In the 10 months I spent in Colombia, I’ve fallen in love with plenty of Colombians. Some were white, some mixed, and all special in their own way.
But as soon as I saw the yellow Mexican, I was floored. It was a love at first sight kind of experience.
I’m not the only one who’s been swept off their feet. My friend Wandering Earl‘s encounter with the yellow Mexican made him “giddy with delight.”
I can’t deny that I was left with a similar effect.
I mean it’s such a gorgeous pueblo!
I emerge from the bus station and walk down the first street. As they unfold before me, one after one of pure yellow, it seems like the color starts releasing endorphins in my brain.
Soon, I have a punch-drunk smile on my face. I probably look a bit crazy, but I’m not the only one.
I pass a large family of visitors. A boy of about 6 or 7 looks around and exclaims, “TODO ES AMARILLO!” His big brother smiles and confirms that yes, everything is yellow.
They say that blue puts people in a good mood, but they have obviously not been exposed to yellow in such a high dose. Izamal looks like the sun came down and exploded everywhere.
Just off the central park, I find steps leading up to a deteriorated cluster of rocks – the unkempt remains of some kind of ruin. A friendly cop passes by me, gives me a smile, and tells me there’s a cooler one on the next street.
A friendly cop? I see the yellow effects the authority as well.
I thank him with a smile and wind my way to the other set of ruins, called Habuk. Surprisingly, the site is set in the middle of a regular neighborhood. Local shop on one side, houses in front, ruins in the middle.
I feel like crossing the street, knocking on the door, and saying, “Hi, do you know that you are literally on top of something built by an ancient civilization? Isn’t that amazing?”
The ruins of Izamal are truly unpolished affairs. There’s no ticket taker, no guides, no one selling overpriced water bottles – just you and remnants of a kingdom.
I climb up the stones, wondering who lived here and what it used to look like in its prime. Then I wonder if any jungle snakes will come out to eat me alive, as the grass hadn’t been cut in a minute (though admittedly, not so long ago that a jungle snake could hide in it).
After I take a few cool self-portrait shots, trying to angle my hand to cut out my arm, I climb down and stroll back to the center, exchanging cordial “buenas tardes” with the residents.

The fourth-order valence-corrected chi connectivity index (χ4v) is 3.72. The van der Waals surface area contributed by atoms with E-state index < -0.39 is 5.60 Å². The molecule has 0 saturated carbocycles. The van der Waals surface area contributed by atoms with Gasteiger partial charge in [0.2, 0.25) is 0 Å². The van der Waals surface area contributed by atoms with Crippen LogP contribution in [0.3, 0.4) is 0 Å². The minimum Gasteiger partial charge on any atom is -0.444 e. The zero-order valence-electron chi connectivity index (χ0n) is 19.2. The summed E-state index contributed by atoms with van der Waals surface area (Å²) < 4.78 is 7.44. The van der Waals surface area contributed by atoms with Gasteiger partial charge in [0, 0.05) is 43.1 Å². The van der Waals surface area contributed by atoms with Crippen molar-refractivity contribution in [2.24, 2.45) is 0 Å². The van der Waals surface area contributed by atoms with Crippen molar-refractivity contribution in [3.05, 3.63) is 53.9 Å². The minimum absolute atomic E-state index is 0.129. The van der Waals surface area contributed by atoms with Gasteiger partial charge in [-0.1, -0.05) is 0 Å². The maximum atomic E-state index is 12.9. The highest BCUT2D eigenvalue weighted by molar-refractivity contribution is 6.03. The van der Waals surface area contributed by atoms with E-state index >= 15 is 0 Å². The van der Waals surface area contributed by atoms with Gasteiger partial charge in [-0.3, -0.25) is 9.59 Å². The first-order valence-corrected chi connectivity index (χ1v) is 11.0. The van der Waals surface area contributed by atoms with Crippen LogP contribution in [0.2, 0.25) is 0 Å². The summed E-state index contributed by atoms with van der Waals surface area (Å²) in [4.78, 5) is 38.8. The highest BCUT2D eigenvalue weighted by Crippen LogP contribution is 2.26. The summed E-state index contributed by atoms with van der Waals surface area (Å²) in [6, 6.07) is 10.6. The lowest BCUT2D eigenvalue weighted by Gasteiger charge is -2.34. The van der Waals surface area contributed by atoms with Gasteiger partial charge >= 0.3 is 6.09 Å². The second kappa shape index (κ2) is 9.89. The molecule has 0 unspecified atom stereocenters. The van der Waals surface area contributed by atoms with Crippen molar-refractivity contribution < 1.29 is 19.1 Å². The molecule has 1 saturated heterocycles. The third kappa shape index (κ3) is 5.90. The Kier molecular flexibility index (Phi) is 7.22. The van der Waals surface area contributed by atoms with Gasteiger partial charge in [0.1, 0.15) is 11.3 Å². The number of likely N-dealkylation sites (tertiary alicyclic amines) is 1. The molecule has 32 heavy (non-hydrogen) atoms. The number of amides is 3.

I glance at my SIM card-less cellphone anxiously. I have (stupidly) given myself just a few hours in this town, making it a day trip from Mérida. Fully aware of my love of pueblos, I should have given this town at least a couple of nights.
Thoughts of lunch in my mind, I sit at an outdoor café on the central plaza. As I sip my coffee, a violinist starts to play a few feet away from the tables. The songs are fairly basic, but I appreciate them nonetheless.
You all may not know this, but I play the violin. And I’m good at it. I used to be better, when I actually practiced. Now, I just play my favorite songs when I randomly come across one. I went so far as to buy one in Bogotá and learned a few Bob Marley songs on it in Trinidad (Redemption Song, anyone?). The problem is that I don’t feel passionate about the violin. What I really want to learn to play is the bongos. But I digress.
The violin adds a bit of atmosphere to the Sunday afternoon – not that the town is lacking in ambiance, but the violin adds a special touch for me.
Next, I check out the Centro Cultural y Artesanal on the corner of a smaller plaza. This is a pretty cool co-op dedicated to preserving the handicraft techniques that have been around for generations. The pieces they have on display are unique, and they have a café and even a couple of massage tables in the back.
I don’t have much time left, and thus far I have ignored the elephant in the room – a huge Franciscan convent that dominates the central square. The convent was built over Mayan pyramids, and the monk who founded it burned all the indigenous scripts he found (according to Yucatan Today, an excellent free tourist magazine).
I snap some photos and read some inscriptions, but I don’t stay long. Like most imposing religious structures, especially ones with a history such as this one, I find it spooky.
With a few minutes to spare, I make it to the bus station just in time. I reluctantly climb aboard, giving Izamal one last longing look.